By Angela McShane
Jounral of British Studies, Vol. 48 (2009)
Introduction: For the governors of early modern England, an awareness of “how the people stood affected to the present State” was necessarily an issue of constant concern. That affection was judged in relation to a Christian Humanist concept of love, which combined the virtuous, physical, and reciprocal passions of caritas, eros, and anteros. Indeed, love was explicitly and consistently reiterated as being fundamental to the bonding of the disparate and largely volunteer-governed state. Conceptualizing the bonds of loyalty in this way entailed upon both governors and governed a communitarian idea of citizenship. It was, however, religiously exclusive. While Protestants (preferably Anglicans) had a monopoly on the virtue of love, other religious and national groups, especially papists, Jews, and Turks, were seen as necessarily motivated by the vicious passions of lust and envy and could neither be loyal nor deserving of loyalty. As philosopher R. E. Ewin argued, loyalty is not itself a virtue: it is a vehicle through which virtues, such as love, can operate and by which the benefits of virtue — for example, feelings of joy or satisfaction — can accrue.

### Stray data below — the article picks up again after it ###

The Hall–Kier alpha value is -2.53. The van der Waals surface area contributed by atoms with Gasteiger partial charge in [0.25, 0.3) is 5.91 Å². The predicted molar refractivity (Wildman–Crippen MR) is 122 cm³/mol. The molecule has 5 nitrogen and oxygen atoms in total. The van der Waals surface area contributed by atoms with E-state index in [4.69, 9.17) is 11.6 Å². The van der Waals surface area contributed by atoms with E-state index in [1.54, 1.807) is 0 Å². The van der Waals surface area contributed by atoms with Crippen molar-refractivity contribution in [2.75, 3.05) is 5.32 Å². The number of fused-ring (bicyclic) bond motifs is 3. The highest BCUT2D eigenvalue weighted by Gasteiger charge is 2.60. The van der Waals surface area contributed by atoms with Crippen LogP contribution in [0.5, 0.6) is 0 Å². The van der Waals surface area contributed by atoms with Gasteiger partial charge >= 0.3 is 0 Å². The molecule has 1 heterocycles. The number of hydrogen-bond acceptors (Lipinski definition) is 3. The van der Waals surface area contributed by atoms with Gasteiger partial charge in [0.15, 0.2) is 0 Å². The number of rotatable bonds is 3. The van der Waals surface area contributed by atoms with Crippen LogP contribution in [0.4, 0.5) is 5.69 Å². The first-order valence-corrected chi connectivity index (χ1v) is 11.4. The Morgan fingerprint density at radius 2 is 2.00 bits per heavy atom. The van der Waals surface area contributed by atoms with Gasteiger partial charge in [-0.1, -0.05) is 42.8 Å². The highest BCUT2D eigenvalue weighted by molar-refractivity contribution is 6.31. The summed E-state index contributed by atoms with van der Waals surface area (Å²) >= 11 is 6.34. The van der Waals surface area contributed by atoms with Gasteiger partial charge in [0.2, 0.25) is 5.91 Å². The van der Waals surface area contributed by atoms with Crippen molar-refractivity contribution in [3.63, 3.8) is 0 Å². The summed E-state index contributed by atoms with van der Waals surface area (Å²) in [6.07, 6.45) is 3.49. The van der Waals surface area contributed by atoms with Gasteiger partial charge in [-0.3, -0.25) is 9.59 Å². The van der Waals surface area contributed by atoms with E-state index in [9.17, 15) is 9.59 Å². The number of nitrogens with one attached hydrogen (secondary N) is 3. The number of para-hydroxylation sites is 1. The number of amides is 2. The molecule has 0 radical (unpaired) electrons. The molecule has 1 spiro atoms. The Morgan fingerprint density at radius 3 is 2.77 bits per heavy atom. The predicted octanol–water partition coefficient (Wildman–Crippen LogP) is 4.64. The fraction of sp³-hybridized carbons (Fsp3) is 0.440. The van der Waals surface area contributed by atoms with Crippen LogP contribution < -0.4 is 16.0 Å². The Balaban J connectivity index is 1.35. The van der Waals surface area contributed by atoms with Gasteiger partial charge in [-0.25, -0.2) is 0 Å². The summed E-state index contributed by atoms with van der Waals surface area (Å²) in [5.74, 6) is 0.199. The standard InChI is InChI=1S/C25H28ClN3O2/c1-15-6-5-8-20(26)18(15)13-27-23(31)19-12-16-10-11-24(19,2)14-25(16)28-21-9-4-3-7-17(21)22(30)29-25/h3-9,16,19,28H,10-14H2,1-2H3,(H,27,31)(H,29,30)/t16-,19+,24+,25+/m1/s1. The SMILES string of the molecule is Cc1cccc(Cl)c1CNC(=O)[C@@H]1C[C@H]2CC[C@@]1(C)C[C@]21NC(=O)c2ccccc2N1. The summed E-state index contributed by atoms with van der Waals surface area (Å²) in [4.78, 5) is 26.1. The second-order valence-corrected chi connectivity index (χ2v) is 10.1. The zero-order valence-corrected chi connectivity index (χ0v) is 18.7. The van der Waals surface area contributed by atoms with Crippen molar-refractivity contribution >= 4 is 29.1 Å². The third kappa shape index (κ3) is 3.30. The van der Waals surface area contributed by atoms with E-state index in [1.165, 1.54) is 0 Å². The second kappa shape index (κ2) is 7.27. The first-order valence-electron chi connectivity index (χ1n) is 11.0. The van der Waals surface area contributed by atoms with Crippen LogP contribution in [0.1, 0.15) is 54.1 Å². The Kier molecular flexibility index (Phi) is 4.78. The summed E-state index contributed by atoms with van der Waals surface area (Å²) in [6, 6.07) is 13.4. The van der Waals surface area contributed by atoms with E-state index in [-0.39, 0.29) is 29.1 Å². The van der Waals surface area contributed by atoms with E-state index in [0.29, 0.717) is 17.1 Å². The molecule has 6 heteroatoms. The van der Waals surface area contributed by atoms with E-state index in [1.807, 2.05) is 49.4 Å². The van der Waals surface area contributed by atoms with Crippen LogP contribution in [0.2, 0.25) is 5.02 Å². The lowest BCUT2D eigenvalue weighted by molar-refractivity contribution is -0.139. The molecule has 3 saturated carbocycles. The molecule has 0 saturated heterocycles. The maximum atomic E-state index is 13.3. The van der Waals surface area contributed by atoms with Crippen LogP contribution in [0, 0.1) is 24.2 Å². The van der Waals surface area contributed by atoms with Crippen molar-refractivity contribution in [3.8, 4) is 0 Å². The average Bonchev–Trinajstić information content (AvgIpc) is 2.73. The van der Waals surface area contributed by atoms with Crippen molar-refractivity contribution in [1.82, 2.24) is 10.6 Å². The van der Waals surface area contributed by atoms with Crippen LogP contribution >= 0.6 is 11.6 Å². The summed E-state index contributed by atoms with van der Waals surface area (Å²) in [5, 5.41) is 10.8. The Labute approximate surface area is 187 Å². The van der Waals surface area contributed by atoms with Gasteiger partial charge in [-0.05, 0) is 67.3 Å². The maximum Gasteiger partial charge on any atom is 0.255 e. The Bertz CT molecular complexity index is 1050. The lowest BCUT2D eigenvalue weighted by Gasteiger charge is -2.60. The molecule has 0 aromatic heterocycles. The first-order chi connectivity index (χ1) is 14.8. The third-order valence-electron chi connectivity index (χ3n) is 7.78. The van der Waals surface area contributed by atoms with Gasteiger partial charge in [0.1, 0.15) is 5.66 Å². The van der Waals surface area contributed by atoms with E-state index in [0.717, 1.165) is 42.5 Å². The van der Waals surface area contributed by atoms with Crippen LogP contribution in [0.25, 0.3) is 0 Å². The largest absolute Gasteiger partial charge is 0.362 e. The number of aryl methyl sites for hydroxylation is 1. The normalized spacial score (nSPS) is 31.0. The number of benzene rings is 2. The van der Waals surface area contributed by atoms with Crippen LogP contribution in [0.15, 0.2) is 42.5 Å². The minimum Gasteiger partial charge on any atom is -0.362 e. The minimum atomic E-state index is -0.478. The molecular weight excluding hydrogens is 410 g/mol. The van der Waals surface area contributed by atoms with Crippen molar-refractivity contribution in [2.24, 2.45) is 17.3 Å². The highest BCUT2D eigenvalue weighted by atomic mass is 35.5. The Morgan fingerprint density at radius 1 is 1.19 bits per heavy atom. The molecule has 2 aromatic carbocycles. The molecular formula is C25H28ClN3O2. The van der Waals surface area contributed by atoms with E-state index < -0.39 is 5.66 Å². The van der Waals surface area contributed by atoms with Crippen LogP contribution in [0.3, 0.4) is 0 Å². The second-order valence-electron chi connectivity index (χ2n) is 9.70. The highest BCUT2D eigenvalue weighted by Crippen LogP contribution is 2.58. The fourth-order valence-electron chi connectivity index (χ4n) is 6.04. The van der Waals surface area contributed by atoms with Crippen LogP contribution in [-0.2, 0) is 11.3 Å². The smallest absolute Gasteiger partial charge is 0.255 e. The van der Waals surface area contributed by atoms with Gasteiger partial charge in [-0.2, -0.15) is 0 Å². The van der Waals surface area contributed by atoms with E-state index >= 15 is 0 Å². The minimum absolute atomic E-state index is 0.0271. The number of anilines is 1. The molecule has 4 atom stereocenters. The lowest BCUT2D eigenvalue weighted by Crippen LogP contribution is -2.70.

While scholarship on the political contract has relied largely upon secular, rationalized discussions of works by Hobbes and Locke, recent work by Victoria Kahn has recast the nature of the seventeenth-century political contract by tracing the “role of the passions in motivating contractual obligation.” In her comparative analysis of political theorists, romance narratives, and conduct literature, Kahn highlights the importance of consent in all contractual relations, whether in the domestic or the broader political sphere, and argues that there was a broadly perceived need to elicit the passion of love. Evoking this mutual response marked the fulfilment of personal or political contractual relations and served to transform “passions into rights.”